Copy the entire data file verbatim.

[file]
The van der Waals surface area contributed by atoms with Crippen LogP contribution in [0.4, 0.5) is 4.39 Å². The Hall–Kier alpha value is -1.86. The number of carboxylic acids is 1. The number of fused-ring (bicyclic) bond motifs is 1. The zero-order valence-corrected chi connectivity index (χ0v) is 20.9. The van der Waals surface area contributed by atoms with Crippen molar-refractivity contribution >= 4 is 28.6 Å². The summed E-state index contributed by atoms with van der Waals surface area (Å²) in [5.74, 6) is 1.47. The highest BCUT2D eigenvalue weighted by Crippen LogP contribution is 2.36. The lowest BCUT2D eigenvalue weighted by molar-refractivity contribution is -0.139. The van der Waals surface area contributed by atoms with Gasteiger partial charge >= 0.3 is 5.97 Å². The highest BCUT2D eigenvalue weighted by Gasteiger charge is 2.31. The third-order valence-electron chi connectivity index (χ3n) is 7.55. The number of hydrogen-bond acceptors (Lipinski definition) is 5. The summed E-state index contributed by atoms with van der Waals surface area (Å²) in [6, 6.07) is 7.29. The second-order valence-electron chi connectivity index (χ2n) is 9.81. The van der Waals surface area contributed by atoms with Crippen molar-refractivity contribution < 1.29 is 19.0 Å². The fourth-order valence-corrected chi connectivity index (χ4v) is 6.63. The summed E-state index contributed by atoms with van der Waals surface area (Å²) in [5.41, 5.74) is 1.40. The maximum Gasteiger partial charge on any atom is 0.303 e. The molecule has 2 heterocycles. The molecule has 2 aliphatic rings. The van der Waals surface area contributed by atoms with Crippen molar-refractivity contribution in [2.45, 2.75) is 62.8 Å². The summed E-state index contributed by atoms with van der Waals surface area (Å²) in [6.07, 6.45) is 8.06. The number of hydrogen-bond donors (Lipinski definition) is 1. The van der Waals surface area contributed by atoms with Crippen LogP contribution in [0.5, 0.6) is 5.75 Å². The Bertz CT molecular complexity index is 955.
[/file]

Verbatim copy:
The van der Waals surface area contributed by atoms with Crippen LogP contribution in [0.4, 0.5) is 4.39 Å². The Hall–Kier alpha value is -1.86. The number of carboxylic acids is 1. The number of fused-ring (bicyclic) bond motifs is 1. The zero-order valence-corrected chi connectivity index (χ0v) is 20.9. The van der Waals surface area contributed by atoms with Crippen molar-refractivity contribution >= 4 is 28.6 Å². The summed E-state index contributed by atoms with van der Waals surface area (Å²) in [5.74, 6) is 1.47. The highest BCUT2D eigenvalue weighted by Crippen LogP contribution is 2.36. The lowest BCUT2D eigenvalue weighted by molar-refractivity contribution is -0.139. The van der Waals surface area contributed by atoms with Gasteiger partial charge >= 0.3 is 5.97 Å². The highest BCUT2D eigenvalue weighted by Gasteiger charge is 2.31. The third-order valence-electron chi connectivity index (χ3n) is 7.55. The number of hydrogen-bond acceptors (Lipinski definition) is 5. The summed E-state index contributed by atoms with van der Waals surface area (Å²) in [6, 6.07) is 7.29. The second-order valence-electron chi connectivity index (χ2n) is 9.81. The van der Waals surface area contributed by atoms with Crippen molar-refractivity contribution < 1.29 is 19.0 Å². The fourth-order valence-corrected chi connectivity index (χ4v) is 6.63. The summed E-state index contributed by atoms with van der Waals surface area (Å²) in [5.41, 5.74) is 1.40. The maximum Gasteiger partial charge on any atom is 0.303 e. The molecule has 2 heterocycles. The molecule has 2 aliphatic rings. The van der Waals surface area contributed by atoms with Crippen molar-refractivity contribution in [2.45, 2.75) is 62.8 Å². The summed E-state index contributed by atoms with van der Waals surface area (Å²) in [6.07, 6.45) is 8.06. The number of hydrogen-bond donors (Lipinski definition) is 1. The van der Waals surface area contributed by atoms with Crippen LogP contribution in [0.5, 0.6) is 5.75 Å². The Bertz CT molecular complexity index is 955.